The kitchen is finished. Exactly three months from our July start date, I shook the contractor’s hand, thanked him and his team for their hard work, and said goodbye. Now able to return to the baking and cooking routines, you will find me at the stove every day, often several times a day, either trying out the oven’s convection feature or dealing with the last of the CSA greens before they yellow and spoil.
I am coming to love the range as I learn how best to adjust my recipes’ baking times and temper the roaring gas flames of the powerful burners so I don’t scorch our meals. I love the sheen of the counters and the occasional expanse of cheerful green. I love the calm I feel every time I walk into the space. But I have to admit I really love the floor. Weird, I know, but it is so easy to keep clean. No more taking a toothbrush to the miles of grout with little to show at the end.
The best part of a finished kitchen renovation, though, is the quiet. No more banging, drilling, sawing. No heavy boots tramping in and out. No strange cell phone ring tones interrupting everyone’s work. More than anything, I love that I have reclaimed the quiet and the old dull routines. I think the dogs agree. It’s dawning on them that they don’t have to bark out their anxiety with every shift in the atmosphere because there just aren’t that many shifts any more. Finished is good. We’re all settling in.
Of course settling in means I have no more excuses for why I can’t start the next novel that has been rattling around my head for the past several months. And so I have started.
My writer friend, A.M. Monzione, and I just this past week began a virtual writing group. Like me, she has started a third novel she hopes to finish sooner rather than later. Also like me (and just about every other writer at one time or other), she needs prodding to get into the daily routine of writing to finish. Hence the purpose of this little group of two: daily prods at each other to get to work and finish. To add incentive, we are competing to see which of us can write the most words over a 5-week period.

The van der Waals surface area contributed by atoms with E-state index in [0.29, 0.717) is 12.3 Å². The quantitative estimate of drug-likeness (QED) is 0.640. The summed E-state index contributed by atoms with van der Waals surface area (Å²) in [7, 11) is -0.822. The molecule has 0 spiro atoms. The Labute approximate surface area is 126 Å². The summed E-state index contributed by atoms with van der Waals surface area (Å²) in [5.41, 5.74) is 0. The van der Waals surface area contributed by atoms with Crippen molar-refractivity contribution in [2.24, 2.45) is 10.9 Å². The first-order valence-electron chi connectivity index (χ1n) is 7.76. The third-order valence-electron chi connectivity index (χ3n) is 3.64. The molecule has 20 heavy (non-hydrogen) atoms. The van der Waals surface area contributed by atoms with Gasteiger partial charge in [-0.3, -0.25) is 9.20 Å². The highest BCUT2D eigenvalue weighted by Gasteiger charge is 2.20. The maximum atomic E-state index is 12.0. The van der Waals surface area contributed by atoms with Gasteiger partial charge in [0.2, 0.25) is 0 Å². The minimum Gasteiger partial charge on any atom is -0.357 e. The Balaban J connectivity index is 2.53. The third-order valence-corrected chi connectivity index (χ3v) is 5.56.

A.M. and I live close enough to each other to grab coffee together once every six weeks or so, but far enough away to make an in-person, daily progress check next to impossible. But the internet and cell phones help us make those daily connections. We text and email and chat; we’ve talked of Skype-ing meetings; we have explored several apps to use for monitoring work output. No, it’s not quite the same as an actual writing group meeting, but knowing someone is on the other end and waiting to hear the day’s progress is keeping us motivated to make our goals.
If you’d like to start a similar virtual writing support group with a far-flung writer or two, decide in advance how much and how often you want to write and whether or not there will be incentives – like treating yourselves to a nice lunch – once you have met incremental goals. Once the ground rules are established, check out the following apps and programs that may make meetings, accountability, and keeping track of your own work easier.
Skype Use the teleconferencing site for check ins when a physical meet up is impossible. Or, if you need lots of prodding to get back into the daily routine of writing, keep the Skype conference up and running with your writing partner(s) as you both sit down to work for a set period of time. With someone virtually in the room with you, you might be less likely to drop the writing for the extra load of laundry that needs to get done.